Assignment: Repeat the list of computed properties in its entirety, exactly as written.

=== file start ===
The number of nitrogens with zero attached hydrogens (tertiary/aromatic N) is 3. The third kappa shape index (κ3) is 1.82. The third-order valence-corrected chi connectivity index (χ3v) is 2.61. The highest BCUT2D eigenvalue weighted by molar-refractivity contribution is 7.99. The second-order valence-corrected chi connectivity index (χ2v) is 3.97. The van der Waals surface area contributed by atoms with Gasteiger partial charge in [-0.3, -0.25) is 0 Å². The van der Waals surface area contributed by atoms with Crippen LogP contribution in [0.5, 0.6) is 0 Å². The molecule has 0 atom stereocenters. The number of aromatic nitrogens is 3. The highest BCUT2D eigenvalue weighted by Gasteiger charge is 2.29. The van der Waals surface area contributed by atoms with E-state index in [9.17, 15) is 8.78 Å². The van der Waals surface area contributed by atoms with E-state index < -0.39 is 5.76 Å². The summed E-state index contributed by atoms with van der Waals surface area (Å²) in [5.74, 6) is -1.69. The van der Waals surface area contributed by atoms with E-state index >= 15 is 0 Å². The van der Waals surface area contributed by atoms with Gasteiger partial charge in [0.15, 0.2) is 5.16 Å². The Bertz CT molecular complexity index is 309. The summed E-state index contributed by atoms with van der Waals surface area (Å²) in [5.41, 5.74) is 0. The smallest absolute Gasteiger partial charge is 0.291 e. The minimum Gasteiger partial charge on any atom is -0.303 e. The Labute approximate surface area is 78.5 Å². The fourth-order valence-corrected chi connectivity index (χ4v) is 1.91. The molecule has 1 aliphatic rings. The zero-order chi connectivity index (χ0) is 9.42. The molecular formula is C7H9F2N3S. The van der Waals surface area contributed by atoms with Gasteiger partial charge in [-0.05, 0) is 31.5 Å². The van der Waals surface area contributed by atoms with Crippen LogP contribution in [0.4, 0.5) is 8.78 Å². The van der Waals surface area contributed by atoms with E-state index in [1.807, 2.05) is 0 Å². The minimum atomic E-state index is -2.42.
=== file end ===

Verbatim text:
The number of nitrogens with zero attached hydrogens (tertiary/aromatic N) is 3. The third kappa shape index (κ3) is 1.82. The third-order valence-corrected chi connectivity index (χ3v) is 2.61. The highest BCUT2D eigenvalue weighted by molar-refractivity contribution is 7.99. The second-order valence-corrected chi connectivity index (χ2v) is 3.97. The van der Waals surface area contributed by atoms with Gasteiger partial charge in [-0.3, -0.25) is 0 Å². The van der Waals surface area contributed by atoms with Crippen LogP contribution in [0.5, 0.6) is 0 Å². The molecule has 0 atom stereocenters. The number of aromatic nitrogens is 3. The highest BCUT2D eigenvalue weighted by Gasteiger charge is 2.29. The van der Waals surface area contributed by atoms with E-state index in [9.17, 15) is 8.78 Å². The van der Waals surface area contributed by atoms with E-state index < -0.39 is 5.76 Å². The summed E-state index contributed by atoms with van der Waals surface area (Å²) in [5.74, 6) is -1.69. The van der Waals surface area contributed by atoms with E-state index >= 15 is 0 Å². The van der Waals surface area contributed by atoms with Gasteiger partial charge in [0.15, 0.2) is 5.16 Å². The Bertz CT molecular complexity index is 309. The summed E-state index contributed by atoms with van der Waals surface area (Å²) in [5.41, 5.74) is 0. The smallest absolute Gasteiger partial charge is 0.291 e. The minimum Gasteiger partial charge on any atom is -0.303 e. The Labute approximate surface area is 78.5 Å². The fourth-order valence-corrected chi connectivity index (χ4v) is 1.91. The molecule has 1 aliphatic rings. The zero-order chi connectivity index (χ0) is 9.42. The molecular formula is C7H9F2N3S. The van der Waals surface area contributed by atoms with Gasteiger partial charge in [-0.05, 0) is 31.5 Å². The van der Waals surface area contributed by atoms with Crippen LogP contribution in [0.4, 0.5) is 8.78 Å². The van der Waals surface area contributed by atoms with E-state index in [1.807, 2.05) is 0 Å². The minimum atomic E-state index is -2.42.